Researchers elucidate network of genes that control when puberty begins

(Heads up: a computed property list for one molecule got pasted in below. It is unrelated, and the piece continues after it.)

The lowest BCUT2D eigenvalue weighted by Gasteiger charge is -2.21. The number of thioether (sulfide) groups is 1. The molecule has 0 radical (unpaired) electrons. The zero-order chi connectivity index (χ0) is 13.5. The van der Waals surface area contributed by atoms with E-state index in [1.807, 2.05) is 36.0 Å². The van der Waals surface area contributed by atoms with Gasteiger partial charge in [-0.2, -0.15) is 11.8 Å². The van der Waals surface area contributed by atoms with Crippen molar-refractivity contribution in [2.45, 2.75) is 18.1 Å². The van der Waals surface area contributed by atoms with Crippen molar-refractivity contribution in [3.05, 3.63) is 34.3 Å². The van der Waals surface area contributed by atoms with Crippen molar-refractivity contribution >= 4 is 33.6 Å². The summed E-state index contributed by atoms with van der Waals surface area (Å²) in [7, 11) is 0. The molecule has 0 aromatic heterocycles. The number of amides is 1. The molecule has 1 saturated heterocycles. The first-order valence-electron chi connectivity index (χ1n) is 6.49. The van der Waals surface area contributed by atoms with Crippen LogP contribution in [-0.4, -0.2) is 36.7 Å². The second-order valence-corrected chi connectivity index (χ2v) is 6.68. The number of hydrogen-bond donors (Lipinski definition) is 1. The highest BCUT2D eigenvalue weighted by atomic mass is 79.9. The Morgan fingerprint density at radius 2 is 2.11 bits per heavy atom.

PORTLAND, Ore. – In expanding our knowledge of how the brain controls the process of sexual development, researchers at Oregon Healthy & Science University and the University of Pittsburgh have identified for the first time members of an elaborate superfamily of genes that regulate the timing of puberty in highly evolved nonhuman primates. The Zinc finger, or ZNF, gene family comprises approximately 800 individual genes. A handful of genes in this network, operating within the neuroendocrine brain, serve as a ‘neurobiological brake’ that delay until the end of childhood the activation of hypothalamic genes responsible for launching puberty, thereby preventing the premature awakening of the process. The paper was published today in the journal Nature Communications. The paper demonstrates that the ZNF gene family encodes repressors — proteins that hold…


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